China to weigh up Hong Kong allegiance rules amid independence row

HONG KONG (Reuters) - China’s top parliamentary panel will discuss Hong Kong’s mini-constitution and how it should be interpreted, the Chinese-ruled city government said on Friday, to try to end a crisis over a fledgling independence movement but raising fears of legal interference.

Pro-independence legislator elects Yau Wai-ching (L) and Baggio Leung react as they meet reporters inside Legislative Council in Hong Kong, China November 4, 2016. REUTERS/Bobby Yip

The Hong Kong government confirmed that the Standing Committee of China’s National People’s Congress would consider provisions of Hong Kong’s Basic Law related to political allegiance this weekend.

The move comes as the Hong Kong government tries to disqualify two newly elected legislators promoting independence from China, amid growing speculation that Beijing would intervene.

A National People’s Congress delegate in Beijing told Hong Kong media the request to intervene came from the standing committee.

“I believe the reasons involved national unity and territorial integrity,” said Hong Kong delegate Maria Tam.

Hong Kong, a former British colony that returned to Chinese rule with wide-ranging autonomy in 1997, was rocked by street protests calling for democracy in 2014 and more recently by calls for independence, an idea that is anathema to Communist Party rulers in Beijing.

China’s state news agency Xinhua said parliament head Zhang Dejiang, who is one of China’s most senior Communist Party officials, and other top NPC members heard a report on Friday about the issue.

The meeting proposed that the NPC Standing Committee review a “draft explanation” of the article in Hong Kong’s Basic Law governing the swearing-in of the territory’s lawmakers and other officials on Monday, it said.

The Standing Committee has used such powers before, but many across the political and legal elite of the global financial hub fear any intervention from Beijing will deal a severe blow to Hong Kong’s vaunted judicial independence.


The Hong Kong Bar Association said such intervention would undermine international confidence in Hong Kong’s autonomy.

“The irreparable harm it will do to Hong Kong far outweighs any purpose it could possibly achieve,” it said in a statement on Wednesday.

Foreign diplomats say they are watching the situation, stressing the importance of the rule of the law to the city’s international reputation.

A separate legal system, along with extensive personal freedoms, is part of the “one country, two systems” formula under which Britain handed Hong Kong back to China.

The move is likely to pre-empt a court case under way that could disqualify the two pro-independence lawmakers yet to be sworn in to the Legislative Council.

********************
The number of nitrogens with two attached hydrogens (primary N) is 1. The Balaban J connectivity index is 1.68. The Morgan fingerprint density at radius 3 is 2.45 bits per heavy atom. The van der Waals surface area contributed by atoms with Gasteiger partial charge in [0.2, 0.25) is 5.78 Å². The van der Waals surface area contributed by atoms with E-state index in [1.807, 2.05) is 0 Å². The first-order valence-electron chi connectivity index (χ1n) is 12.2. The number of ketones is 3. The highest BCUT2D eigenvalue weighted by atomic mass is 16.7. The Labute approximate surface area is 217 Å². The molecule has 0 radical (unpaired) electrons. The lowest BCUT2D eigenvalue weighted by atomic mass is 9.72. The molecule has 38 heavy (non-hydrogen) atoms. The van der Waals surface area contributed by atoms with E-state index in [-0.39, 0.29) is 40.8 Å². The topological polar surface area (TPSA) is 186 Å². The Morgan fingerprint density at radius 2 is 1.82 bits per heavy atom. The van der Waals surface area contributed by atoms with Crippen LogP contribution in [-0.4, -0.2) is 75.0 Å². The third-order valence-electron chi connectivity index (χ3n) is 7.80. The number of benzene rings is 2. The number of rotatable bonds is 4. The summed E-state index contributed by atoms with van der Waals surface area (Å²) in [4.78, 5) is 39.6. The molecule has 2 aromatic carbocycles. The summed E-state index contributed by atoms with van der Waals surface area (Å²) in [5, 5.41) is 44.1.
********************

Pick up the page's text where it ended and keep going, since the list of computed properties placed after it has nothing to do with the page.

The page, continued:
Yau Wai-ching, 25, and Baggio Leung, 30, had their swearing-in oaths invalidated last month over language and a banner that was deemed derogatory to China.

The Hong Kong government has asked the courts to disqualify the two on the basis that they declined to take their oaths of office and do not comply with the Basic Law.

The Hong Kong government statement said the committee would discuss an article in the Basic Law requiring legislators to “swear allegiance to the Hong Kong Special Administrative Region of the People’s Republic of China”.

Chief Executive Leung Chun-ying said the government was paying close attention to the issue, but refused to elaborate when queried repeatedly at a news conference.

“After the interpretation happens, we will comment for sure,” he said.

Hong Kong’s Chief Justice Geoffrey Ma told media he would not comment due to the court case.

Hong Kong University law professor Simon Young warned of a troubling disconnect between Beijing, which wanted action, and the Hong Kong government, which preferred to let the city’s legal system deal with the issue.

During the hearing, a government lawyer said the dispute “can and should be” resolved by the Hong Kong judicial system, echoing the position of Justice Secretary Rimsky Yuen.

“We have never been in this situation before ... and my worry is that if they act with too much urgency with an interpretation, there could be flaws that will mean a second and third interpretation would be needed,” Young said.

It would be difficult for a sweeping constitutional interpretation to deal with all the gray areas and nuances of local laws, which provide for extensive freedoms, he said.

New lawmaker Leung, speaking on Wednesday, said Chinese intervention would destroy Hong Kong’s autonomy.

“Our whole election system cannot be messed around like this, even though it is already handicapped,” he said.

“If this logic stands, what’s the point of having elections? Why don’t we just ask Beijing to nominate people for us?”

Reporting by Venus Wu; Additional reporting by John Ruwitch in SHANGHAI; Editing by Greg Torode, Nick Macfie and Jacqueline Wong